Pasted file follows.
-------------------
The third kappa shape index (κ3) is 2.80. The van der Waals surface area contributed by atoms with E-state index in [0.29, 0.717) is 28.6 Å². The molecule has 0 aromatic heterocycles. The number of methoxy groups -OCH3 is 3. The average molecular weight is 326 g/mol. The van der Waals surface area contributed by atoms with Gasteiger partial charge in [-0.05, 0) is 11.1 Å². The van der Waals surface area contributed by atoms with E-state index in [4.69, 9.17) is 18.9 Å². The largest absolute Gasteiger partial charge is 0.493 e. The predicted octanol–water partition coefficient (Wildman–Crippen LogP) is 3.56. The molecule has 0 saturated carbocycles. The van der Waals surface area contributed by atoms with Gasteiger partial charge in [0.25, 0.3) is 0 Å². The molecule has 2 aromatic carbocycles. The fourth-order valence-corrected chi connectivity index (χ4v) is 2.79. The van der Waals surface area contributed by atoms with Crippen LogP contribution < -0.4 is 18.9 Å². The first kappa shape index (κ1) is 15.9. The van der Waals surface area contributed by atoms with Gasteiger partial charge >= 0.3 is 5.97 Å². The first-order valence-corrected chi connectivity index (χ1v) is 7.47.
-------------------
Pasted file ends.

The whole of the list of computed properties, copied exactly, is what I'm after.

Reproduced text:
The third kappa shape index (κ3) is 2.80. The van der Waals surface area contributed by atoms with E-state index in [0.29, 0.717) is 28.6 Å². The molecule has 0 aromatic heterocycles. The number of methoxy groups -OCH3 is 3. The average molecular weight is 326 g/mol. The van der Waals surface area contributed by atoms with Gasteiger partial charge in [-0.05, 0) is 11.1 Å². The van der Waals surface area contributed by atoms with E-state index in [4.69, 9.17) is 18.9 Å². The largest absolute Gasteiger partial charge is 0.493 e. The predicted octanol–water partition coefficient (Wildman–Crippen LogP) is 3.56. The molecule has 0 saturated carbocycles. The van der Waals surface area contributed by atoms with Gasteiger partial charge in [0.25, 0.3) is 0 Å². The molecule has 2 aromatic carbocycles. The fourth-order valence-corrected chi connectivity index (χ4v) is 2.79. The van der Waals surface area contributed by atoms with Crippen LogP contribution < -0.4 is 18.9 Å². The first kappa shape index (κ1) is 15.9. The van der Waals surface area contributed by atoms with Gasteiger partial charge >= 0.3 is 5.97 Å². The first-order valence-corrected chi connectivity index (χ1v) is 7.47.